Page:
Big Sur what to see and what to do.
My itinerary discovering one of the most suggestive paths of California, the Pacific Coast Highway, better known as Hwy 101: in about 150km – from Monterrey as far as San Simeon, among rock straight down the Ocean, inlets and small villages – it creates Big Sur, the most beautiful trait of wild and uncontaminated coast of the Golden State.
Few inhabited towns, a boundless and undisputed nature divided into natural reservations, landscaped oasis, lighthouses, inlets, beaches and state parks.
“Big Sur, the greatest meeting of land and sea in the world”
(Robert Louis Stevenson)
Take at least a couple of days leaving from Monterrey and the magnificent 17 Mile Drive and then go towards Carmel to have a stop at the Point Lobos State Preserve – going down progressively southwards – passing by the Bixby Creek Bridge, the Point Sur Lighthouse, the Ventana Wilderness, as far as reaching Jade Cove and San Simeon Point.
Find down here the stages which cannot be missed along the path with some further information:
This trait of rocky coast straight down the Ocean is subjected often and however to landslides. It means the path can be interrupted suddenly and detoured towards the inside with a huge rise of kilometers and travelling times.
In proximity of your travel check on the Big Sur official website there are no interruptions along the Hwy 101 and in case reckon immediately an alternative itinerary.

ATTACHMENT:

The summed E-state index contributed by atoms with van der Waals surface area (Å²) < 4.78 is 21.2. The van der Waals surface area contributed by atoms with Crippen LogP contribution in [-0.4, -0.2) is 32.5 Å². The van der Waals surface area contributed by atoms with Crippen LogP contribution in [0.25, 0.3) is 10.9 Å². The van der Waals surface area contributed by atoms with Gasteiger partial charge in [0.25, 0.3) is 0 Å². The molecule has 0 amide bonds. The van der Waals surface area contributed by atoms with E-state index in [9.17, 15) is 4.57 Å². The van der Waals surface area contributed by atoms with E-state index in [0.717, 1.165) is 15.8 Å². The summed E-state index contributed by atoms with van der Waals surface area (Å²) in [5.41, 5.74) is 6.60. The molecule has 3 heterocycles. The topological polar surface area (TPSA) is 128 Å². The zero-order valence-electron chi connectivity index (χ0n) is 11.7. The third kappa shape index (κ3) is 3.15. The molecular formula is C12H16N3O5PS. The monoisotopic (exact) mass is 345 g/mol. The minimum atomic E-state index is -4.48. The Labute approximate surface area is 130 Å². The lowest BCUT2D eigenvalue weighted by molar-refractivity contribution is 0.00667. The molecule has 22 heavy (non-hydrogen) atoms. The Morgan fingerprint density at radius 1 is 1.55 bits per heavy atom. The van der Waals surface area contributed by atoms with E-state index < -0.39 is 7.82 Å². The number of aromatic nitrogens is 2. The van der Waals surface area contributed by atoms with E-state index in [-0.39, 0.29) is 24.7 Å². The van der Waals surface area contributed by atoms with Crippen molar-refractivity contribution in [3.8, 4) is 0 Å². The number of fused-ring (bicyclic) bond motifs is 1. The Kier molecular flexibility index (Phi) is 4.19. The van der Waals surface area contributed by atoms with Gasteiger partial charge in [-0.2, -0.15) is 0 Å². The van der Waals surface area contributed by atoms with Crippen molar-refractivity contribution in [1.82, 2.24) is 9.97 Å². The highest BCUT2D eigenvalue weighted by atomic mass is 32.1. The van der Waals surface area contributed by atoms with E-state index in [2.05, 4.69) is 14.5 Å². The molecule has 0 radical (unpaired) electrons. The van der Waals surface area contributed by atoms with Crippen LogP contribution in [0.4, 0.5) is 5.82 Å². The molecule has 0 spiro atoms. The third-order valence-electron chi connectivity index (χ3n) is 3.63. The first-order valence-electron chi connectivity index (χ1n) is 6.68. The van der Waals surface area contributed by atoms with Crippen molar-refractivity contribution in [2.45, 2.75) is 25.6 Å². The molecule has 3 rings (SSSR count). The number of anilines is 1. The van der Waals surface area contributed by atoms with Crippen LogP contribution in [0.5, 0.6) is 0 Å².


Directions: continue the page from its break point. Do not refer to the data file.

Since it is an area extremely famous and popular from a tourist point of view, if you decide to stay overnight along the route, book your accommodation well in advance.
A such itinerary can be easily put in a wider and more articulated one including California and the South West parks.
Anyway, since it is a trait of only 150km, if you have a little time in your hands, you can select some points of the path and have the whole journey in one day from San Francisco as far as Los Angeles, or vice-versa.
Little far from the Andrew Molera State Park, you’ll find the Big Sur Village: it is a small village offering a selection of accommodations (mostly Inns, Cabins and camping) and places where to eat, to fuel and go shopping.
If you are looking for something more particular and suggestive, I recommend you the Ventana Big Sur or the Post Ranch Inn for the overnight stay and the Nepenthe Restaurant for dinner with amazing sunset on the coast.
Both are located near Nepenthe. If you are travelling in high season, it is advisable to book the recommended hotels well in advance.